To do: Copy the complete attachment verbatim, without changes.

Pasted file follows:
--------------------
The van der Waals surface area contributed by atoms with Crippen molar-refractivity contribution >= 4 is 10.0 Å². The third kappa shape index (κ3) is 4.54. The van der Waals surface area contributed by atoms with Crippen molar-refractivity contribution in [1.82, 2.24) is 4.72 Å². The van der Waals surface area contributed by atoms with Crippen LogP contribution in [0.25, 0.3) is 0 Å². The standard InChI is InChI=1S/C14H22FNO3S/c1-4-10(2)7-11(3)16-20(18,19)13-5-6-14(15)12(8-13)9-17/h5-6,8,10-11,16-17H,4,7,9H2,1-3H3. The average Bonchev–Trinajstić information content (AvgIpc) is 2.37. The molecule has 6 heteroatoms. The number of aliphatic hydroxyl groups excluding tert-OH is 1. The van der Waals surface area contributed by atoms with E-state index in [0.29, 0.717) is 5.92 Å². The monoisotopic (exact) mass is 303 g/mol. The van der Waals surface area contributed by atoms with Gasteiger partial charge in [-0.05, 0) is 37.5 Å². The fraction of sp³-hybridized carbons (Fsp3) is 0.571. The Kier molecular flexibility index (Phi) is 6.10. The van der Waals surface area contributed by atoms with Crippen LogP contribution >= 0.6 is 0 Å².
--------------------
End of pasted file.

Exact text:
The van der Waals surface area contributed by atoms with Crippen molar-refractivity contribution >= 4 is 10.0 Å². The third kappa shape index (κ3) is 4.54. The van der Waals surface area contributed by atoms with Crippen molar-refractivity contribution in [1.82, 2.24) is 4.72 Å². The van der Waals surface area contributed by atoms with Crippen LogP contribution in [0.25, 0.3) is 0 Å². The standard InChI is InChI=1S/C14H22FNO3S/c1-4-10(2)7-11(3)16-20(18,19)13-5-6-14(15)12(8-13)9-17/h5-6,8,10-11,16-17H,4,7,9H2,1-3H3. The average Bonchev–Trinajstić information content (AvgIpc) is 2.37. The molecule has 6 heteroatoms. The number of aliphatic hydroxyl groups excluding tert-OH is 1. The van der Waals surface area contributed by atoms with E-state index in [0.29, 0.717) is 5.92 Å². The monoisotopic (exact) mass is 303 g/mol. The van der Waals surface area contributed by atoms with Gasteiger partial charge in [-0.05, 0) is 37.5 Å². The fraction of sp³-hybridized carbons (Fsp3) is 0.571. The Kier molecular flexibility index (Phi) is 6.10. The van der Waals surface area contributed by atoms with Crippen LogP contribution >= 0.6 is 0 Å².